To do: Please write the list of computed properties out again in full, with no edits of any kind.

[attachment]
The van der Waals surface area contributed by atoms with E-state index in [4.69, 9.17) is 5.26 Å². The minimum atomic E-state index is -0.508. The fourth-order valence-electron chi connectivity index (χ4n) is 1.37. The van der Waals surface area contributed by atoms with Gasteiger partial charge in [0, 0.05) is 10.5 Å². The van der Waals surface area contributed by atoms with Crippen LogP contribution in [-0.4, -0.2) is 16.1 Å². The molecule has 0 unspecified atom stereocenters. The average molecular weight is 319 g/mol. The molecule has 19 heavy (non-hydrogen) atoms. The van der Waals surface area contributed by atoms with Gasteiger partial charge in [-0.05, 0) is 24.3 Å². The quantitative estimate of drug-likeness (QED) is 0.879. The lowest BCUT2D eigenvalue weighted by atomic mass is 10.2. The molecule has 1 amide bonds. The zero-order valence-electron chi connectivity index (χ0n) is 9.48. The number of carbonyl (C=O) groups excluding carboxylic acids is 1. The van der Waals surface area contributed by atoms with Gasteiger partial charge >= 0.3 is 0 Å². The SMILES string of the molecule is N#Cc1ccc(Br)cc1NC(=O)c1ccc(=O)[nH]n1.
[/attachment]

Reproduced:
The van der Waals surface area contributed by atoms with E-state index in [4.69, 9.17) is 5.26 Å². The minimum atomic E-state index is -0.508. The fourth-order valence-electron chi connectivity index (χ4n) is 1.37. The van der Waals surface area contributed by atoms with Gasteiger partial charge in [0, 0.05) is 10.5 Å². The van der Waals surface area contributed by atoms with Crippen LogP contribution in [-0.4, -0.2) is 16.1 Å². The molecule has 0 unspecified atom stereocenters. The average molecular weight is 319 g/mol. The molecule has 19 heavy (non-hydrogen) atoms. The van der Waals surface area contributed by atoms with Gasteiger partial charge in [-0.05, 0) is 24.3 Å². The quantitative estimate of drug-likeness (QED) is 0.879. The lowest BCUT2D eigenvalue weighted by atomic mass is 10.2. The molecule has 1 amide bonds. The zero-order valence-electron chi connectivity index (χ0n) is 9.48. The number of carbonyl (C=O) groups excluding carboxylic acids is 1. The van der Waals surface area contributed by atoms with Gasteiger partial charge >= 0.3 is 0 Å². The SMILES string of the molecule is N#Cc1ccc(Br)cc1NC(=O)c1ccc(=O)[nH]n1.